Consumer services

Health Check: How Carefully Does MindChamps PreSchool (SGX:CNE) Use Debt?

Howard Marks said it well when he said that, rather than worrying about stock price volatility, “the possibility of permanent loss is the risk I worry about…and that every practical investor that I know is worried”. So it seems smart money knows that debt – which is usually involved in bankruptcies – is a very important factor when you’re assessing a company’s risk. We can see that MindChamps PreSchool Limited (SGX:CNE) uses debt in its business. But the more important question is: what risk does this debt create?

When is debt dangerous?

Debt helps a business until the business struggles to pay it back, either with new capital or with free cash flow. If things go really bad, lenders can take over the business. However, a more common (but still costly) situation is when a company has to dilute shareholders at a cheap share price just to keep debt under control. Of course, many companies use debt to finance their growth, without any negative consequences. The first step when considering a company’s debt levels is to consider its cash and debt together.

See our latest review for MindChamps PreSchool

What is MindChamps PreSchool’s debt?

As you can see below, MindChamps PreSchool had a debt of S$37.6 million as of December 2021, compared to S$39.2 million the previous year. On the other hand, he has S$11.0 million in cash, resulting in a net debt of around S$26.6 million.

SGX:CNE Debt to Equity History April 1, 2022

How healthy is MindChamps PreSchool’s track record?

We can see from the most recent balance sheet that MindChamps PreSchool had liabilities of S$36.5 million maturing within one year, and liabilities of S$46.0 million beyond that. On the other hand, it had cash of S$11.0 million and S$18.1 million of receivables due within one year. Thus, its liabilities outweigh the sum of its cash and (short-term) receivables of S$53.4 million.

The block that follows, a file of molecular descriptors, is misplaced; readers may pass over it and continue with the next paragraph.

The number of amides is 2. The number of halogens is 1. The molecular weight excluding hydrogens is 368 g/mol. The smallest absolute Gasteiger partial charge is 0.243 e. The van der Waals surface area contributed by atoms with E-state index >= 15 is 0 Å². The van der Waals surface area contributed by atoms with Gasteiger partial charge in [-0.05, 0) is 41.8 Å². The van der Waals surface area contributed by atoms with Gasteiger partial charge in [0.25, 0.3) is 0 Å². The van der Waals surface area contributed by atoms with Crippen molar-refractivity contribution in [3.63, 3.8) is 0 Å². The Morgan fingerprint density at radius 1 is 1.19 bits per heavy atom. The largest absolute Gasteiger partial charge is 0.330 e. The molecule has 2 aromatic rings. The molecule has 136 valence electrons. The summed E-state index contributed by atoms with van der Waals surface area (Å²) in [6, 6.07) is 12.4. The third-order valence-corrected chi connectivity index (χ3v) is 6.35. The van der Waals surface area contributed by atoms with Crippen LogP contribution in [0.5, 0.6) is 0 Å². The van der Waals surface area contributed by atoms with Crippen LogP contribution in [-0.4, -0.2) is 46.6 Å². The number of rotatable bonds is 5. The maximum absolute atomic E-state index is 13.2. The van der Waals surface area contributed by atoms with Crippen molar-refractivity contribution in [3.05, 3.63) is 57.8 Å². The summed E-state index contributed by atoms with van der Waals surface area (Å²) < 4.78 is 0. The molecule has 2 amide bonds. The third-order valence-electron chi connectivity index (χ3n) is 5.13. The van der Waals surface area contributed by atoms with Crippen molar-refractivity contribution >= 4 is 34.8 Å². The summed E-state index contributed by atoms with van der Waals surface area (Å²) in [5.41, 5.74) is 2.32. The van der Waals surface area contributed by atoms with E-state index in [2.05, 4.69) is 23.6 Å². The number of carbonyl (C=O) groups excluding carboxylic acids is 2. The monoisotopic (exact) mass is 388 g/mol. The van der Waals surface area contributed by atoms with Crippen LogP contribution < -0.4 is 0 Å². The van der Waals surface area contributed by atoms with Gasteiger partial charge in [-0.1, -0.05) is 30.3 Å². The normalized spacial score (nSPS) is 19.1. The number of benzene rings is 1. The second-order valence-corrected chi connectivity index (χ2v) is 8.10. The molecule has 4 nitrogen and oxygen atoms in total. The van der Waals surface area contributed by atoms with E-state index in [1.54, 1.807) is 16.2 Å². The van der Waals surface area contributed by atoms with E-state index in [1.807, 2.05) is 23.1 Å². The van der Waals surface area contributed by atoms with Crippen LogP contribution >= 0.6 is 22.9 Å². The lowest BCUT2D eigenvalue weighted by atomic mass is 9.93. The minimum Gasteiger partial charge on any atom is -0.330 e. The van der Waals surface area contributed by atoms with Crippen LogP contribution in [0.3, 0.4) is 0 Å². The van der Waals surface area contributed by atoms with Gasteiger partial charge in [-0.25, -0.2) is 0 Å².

This is a mountain of leverage compared to its market capitalization of S$54.4 million. This suggests shareholders would be heavily diluted if the company needed to shore up its balance sheet quickly. There is no doubt that we learn the most about debt from the balance sheet. But it is the revenues of MindChamps PreSchool that will influence the balance sheet in the future. So, when considering debt, it is definitely worth looking at the earnings trend. Click here for an interactive preview.

Over 12 months, MindChamps PreSchool reported revenue of S$63 million, a gain of 21%, although it reported no earnings before interest and tax. The shareholders probably have their fingers crossed that she can make a profit.

Caveat Emptor

While we can certainly appreciate MindChamps PreSchool’s revenue growth, its earnings before interest and tax (EBIT) loss is less than ideal. To be precise, the EBIT loss amounted to S$1.1 million. Considering that alongside the liabilities mentioned above, this doesn’t give us much confidence that the company should use so much debt. So we think its balance sheet is a little stretched, but not beyond repair. On the positive side, we note that last twelve months EBIT is worse than free cash flow of S$11 million and profit of S$2.4 million. So you could say that there is still a chance that this could put things on the right track. There is no doubt that we learn the most about debt from the balance sheet. But at the end of the day, every business can contain risks that exist outside of the balance sheet. We have identified 4 warning signs with MindChamps PreSchool (at least 1 which is a little nasty), and understanding them should be part of your investment process.

If you are interested in investing in businesses that can generate profits without the burden of debt, then check out this free list of growing companies that have net cash on the balance sheet.

This Simply Wall St article is general in nature. We provide commentary based on historical data and analyst forecasts only using unbiased methodology and our articles are not intended to be financial advice. It is not a recommendation to buy or sell stocks and does not take into account your objectives or financial situation. Our goal is to bring you targeted long-term analysis based on fundamental data. Note that our analysis may not take into account the latest announcements from price-sensitive companies or qualitative materials. Simply Wall St has no position in the stocks mentioned.